Five years ago today, I was pregnant with my daughter. Her due date was still a little over three weeks away. There was no way I would have guessed that my weekly checkup with the fetal maternal specialist would result in Lexie’s birth the following day.
Let me give you some back story…I turned 35 a few months after getting pregnant. This made me what the doctors consider “advanced maternal age.” My doctor suggested I see a maternal-fetal specialist to be tested for Down syndrome since being older increases the baby’s chances of having it. My test came back with an elevated chance so the specialist suggested a sonogram as a follow-up test.
That sonogram at 16 weeks would change a lot of things. One of the first things they noted was Lexie had situs inverses, which means all her organs are flipped. Her heart and stomach are on her right instead of the left. In addition, they noted that her inferior verna cava (the major vein that brings blood from your lower extremities to your heart) was what they called “interrupted” (meaning it didn’t go where is was supposed to go). Both of these are rare developmental defects and together possibly a sign that she could have polysplenia (multiple spleens) or asplenia (no spleen). They suggested doing an amniocentesis to rule out any genetic problems (Downs, trisomy 13 and such) as these are also common with these two indicators.
The amniocentesis came back normal and let us know that we were having a girl. But the specialist suggested monthly (and later every other week followed by weekly) sonograms to watch her growth progress. Two months later he sent us to a cardiologist for a fetal echocardiogram to check out her heart and the incomplete IVC. The cardiologist verified what the specialist already saw on one of the sonograms. Lexie had a hole in between two chambers of her heart. The good news was he said the incomplete IVC was a non issue as her blood didn’t follow the “normal route” but did get back to her heart, which was the important part.
At my next sonogram in January, they noted an elevated amount of amniotic fluid (polyhydramnios). The specialist said that often times (like 99%) it is due to gestational diabetes. I had already taken the one-hour glucose test and failed but had passed the 3-hour test. But with the elevated fluid level, he had me take the three-hour test again, but I didn’t have gestational diabetes.
The additional amniotic fluid was now something else that they would need to watch. Soon we started doing sonograms every other week. On the weeks that I didn’t have a sonogram, I was meeting with my OB. That means every week I had an appointment.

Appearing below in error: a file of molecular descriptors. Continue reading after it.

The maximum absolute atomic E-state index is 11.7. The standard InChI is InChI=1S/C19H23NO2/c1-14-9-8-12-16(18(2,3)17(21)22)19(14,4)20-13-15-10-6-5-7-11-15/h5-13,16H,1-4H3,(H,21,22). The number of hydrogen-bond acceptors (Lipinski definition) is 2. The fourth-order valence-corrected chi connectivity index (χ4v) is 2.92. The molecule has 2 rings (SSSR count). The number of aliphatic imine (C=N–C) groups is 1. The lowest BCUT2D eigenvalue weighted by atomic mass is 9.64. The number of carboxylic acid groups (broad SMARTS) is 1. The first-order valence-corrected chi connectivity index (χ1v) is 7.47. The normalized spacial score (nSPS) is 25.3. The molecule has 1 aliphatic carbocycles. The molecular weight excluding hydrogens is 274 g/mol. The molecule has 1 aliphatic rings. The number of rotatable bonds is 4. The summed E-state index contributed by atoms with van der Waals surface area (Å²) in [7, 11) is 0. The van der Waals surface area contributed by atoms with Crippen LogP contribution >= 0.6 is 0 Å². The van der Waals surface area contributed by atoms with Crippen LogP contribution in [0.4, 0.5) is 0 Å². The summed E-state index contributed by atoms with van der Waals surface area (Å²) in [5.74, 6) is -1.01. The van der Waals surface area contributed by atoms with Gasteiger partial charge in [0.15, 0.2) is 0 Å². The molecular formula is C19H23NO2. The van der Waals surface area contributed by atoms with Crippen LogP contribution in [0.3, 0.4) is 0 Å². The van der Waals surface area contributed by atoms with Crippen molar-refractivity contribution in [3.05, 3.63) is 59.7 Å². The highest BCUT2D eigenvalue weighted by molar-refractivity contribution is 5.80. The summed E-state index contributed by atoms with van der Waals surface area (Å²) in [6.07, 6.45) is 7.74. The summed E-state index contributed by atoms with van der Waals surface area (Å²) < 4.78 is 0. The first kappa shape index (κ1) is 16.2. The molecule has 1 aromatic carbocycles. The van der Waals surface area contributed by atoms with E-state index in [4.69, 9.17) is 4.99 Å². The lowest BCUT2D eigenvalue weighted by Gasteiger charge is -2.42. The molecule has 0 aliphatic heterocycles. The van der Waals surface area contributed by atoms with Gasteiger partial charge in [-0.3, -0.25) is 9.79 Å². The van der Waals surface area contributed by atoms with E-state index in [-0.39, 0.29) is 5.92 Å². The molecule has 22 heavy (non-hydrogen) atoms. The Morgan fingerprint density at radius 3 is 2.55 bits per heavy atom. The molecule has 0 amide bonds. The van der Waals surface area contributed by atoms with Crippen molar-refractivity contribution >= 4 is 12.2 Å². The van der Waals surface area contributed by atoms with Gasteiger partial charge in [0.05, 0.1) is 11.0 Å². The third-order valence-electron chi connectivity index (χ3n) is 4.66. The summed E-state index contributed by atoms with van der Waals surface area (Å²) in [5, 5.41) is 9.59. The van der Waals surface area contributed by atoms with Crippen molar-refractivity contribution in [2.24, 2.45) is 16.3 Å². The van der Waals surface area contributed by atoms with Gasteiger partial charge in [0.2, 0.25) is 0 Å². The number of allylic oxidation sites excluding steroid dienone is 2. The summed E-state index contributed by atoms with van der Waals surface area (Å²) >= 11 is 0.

At one of my February appointments, the fetal-maternal specialist noted that I was having contractions. They hooked me up to a monitor but after an hour when they hadn’t stopped, they sent me to the hospital where they were able to stop the contractions. Yes, this was an eventful pregnancy.
So five years ago today, I went to see the maternal-fetal specialist. He noted that my ever-increasing amniotic fluid level was now four times the amount of a normal pregnant woman. The concern was if my water broke that the gush of extra fluid could pull the umbilical cord out possibly cutting off the baby’s oxygen. So the specialist suggested another amniocentesis test to see if Lexie’s lungs were developed enough for her to be born.
On March 12th at 1 am, we received a call from the specialist. Her lungs were developed enough. He wanted us at the hospital later that morning for a c-section. So less than 24 hours after my appointment we were in the hospital and by noon, Lexie was born. She was 3 1/2 weeks early and weighed 7 lbs 10 oz.
Of course right after birth they whisked her away to the Neonatal ICU to run tests on her due to the situs inverses, the incomplete IVC and the hole in her heart. After numerous tests (including one in which they temporarily stopped her heart), they decided her heart was fine. Through a sonogram, they discovered she had multiple spleens. Most of them were really small. Another test revealed that at least one of them was working.
Before they would allow Lexis to have food, they did a barium swallow test, tracking the barium as it traveled through her system. This was done when she was two days old and again, everything proved to be fine. So even though she has an array of “differences” than a typical newborn, everything seemed okay.
At three days old they moved her out of the NICU and into the intermediate nursery for the next five days while we worked on a reflux/aspiration issue that occurred whenever she took a bottle.
So after a stressful pregnancy (for us not her) and a stressful first few days of life (for all of us), we brought our beautiful baby girl home when she was eight days old. None of the issues they were worried about have ever caused her a problem. Instead she just developed new ones – amblyopia, eczema, and allergies to pretty much everything. Of course, none of that will even be thought about tomorrow as we celebrate her fifth birthday.